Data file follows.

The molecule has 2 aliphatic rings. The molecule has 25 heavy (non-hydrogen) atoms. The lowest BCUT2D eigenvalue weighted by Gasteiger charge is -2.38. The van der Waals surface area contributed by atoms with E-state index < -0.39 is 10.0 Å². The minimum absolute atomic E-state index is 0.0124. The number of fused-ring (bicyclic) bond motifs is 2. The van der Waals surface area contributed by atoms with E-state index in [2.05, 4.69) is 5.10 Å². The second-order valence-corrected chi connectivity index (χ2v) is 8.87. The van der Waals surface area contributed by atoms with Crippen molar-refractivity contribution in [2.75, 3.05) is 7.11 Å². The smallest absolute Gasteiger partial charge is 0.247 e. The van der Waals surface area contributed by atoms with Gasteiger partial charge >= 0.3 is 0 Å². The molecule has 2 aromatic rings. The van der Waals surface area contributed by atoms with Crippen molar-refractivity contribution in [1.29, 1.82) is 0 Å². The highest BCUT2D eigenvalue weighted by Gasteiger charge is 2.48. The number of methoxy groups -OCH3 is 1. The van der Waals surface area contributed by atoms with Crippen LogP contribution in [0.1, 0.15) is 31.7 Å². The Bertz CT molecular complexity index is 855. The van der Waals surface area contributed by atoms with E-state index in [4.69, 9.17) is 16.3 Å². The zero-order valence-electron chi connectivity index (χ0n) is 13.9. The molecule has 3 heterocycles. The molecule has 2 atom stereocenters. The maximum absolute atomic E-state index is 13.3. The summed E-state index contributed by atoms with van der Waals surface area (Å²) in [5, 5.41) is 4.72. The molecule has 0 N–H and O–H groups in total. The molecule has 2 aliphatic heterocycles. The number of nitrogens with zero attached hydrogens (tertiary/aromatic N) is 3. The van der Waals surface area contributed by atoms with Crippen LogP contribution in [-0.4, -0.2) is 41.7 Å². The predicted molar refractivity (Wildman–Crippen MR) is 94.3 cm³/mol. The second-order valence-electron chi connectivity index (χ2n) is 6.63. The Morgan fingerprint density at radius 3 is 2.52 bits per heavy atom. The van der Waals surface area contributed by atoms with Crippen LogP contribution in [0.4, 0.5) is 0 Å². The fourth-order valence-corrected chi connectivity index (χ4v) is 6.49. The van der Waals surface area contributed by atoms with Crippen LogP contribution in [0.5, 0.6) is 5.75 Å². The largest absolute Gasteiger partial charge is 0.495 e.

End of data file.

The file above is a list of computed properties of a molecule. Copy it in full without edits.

The molecule has 2 aliphatic rings. The molecule has 25 heavy (non-hydrogen) atoms. The lowest BCUT2D eigenvalue weighted by Gasteiger charge is -2.38. The van der Waals surface area contributed by atoms with E-state index < -0.39 is 10.0 Å². The minimum absolute atomic E-state index is 0.0124. The number of fused-ring (bicyclic) bond motifs is 2. The van der Waals surface area contributed by atoms with E-state index in [2.05, 4.69) is 5.10 Å². The second-order valence-corrected chi connectivity index (χ2v) is 8.87. The van der Waals surface area contributed by atoms with Crippen molar-refractivity contribution in [2.75, 3.05) is 7.11 Å². The smallest absolute Gasteiger partial charge is 0.247 e. The van der Waals surface area contributed by atoms with Gasteiger partial charge >= 0.3 is 0 Å². The molecule has 2 aromatic rings. The van der Waals surface area contributed by atoms with Crippen molar-refractivity contribution in [1.29, 1.82) is 0 Å². The highest BCUT2D eigenvalue weighted by Gasteiger charge is 2.48. The number of methoxy groups -OCH3 is 1. The van der Waals surface area contributed by atoms with Crippen LogP contribution in [0.1, 0.15) is 31.7 Å². The Bertz CT molecular complexity index is 855. The van der Waals surface area contributed by atoms with E-state index in [4.69, 9.17) is 16.3 Å². The zero-order valence-electron chi connectivity index (χ0n) is 13.9. The molecule has 3 heterocycles. The molecule has 2 atom stereocenters. The maximum absolute atomic E-state index is 13.3. The summed E-state index contributed by atoms with van der Waals surface area (Å²) in [5, 5.41) is 4.72. The molecule has 0 N–H and O–H groups in total. The molecule has 2 aliphatic heterocycles. The number of nitrogens with zero attached hydrogens (tertiary/aromatic N) is 3. The van der Waals surface area contributed by atoms with Crippen LogP contribution in [-0.4, -0.2) is 41.7 Å². The predicted molar refractivity (Wildman–Crippen MR) is 94.3 cm³/mol. The second-order valence-electron chi connectivity index (χ2n) is 6.63. The Morgan fingerprint density at radius 3 is 2.52 bits per heavy atom. The van der Waals surface area contributed by atoms with Crippen LogP contribution in [0.4, 0.5) is 0 Å². The fourth-order valence-corrected chi connectivity index (χ4v) is 6.49. The van der Waals surface area contributed by atoms with Crippen LogP contribution in [0.5, 0.6) is 5.75 Å². The largest absolute Gasteiger partial charge is 0.495 e.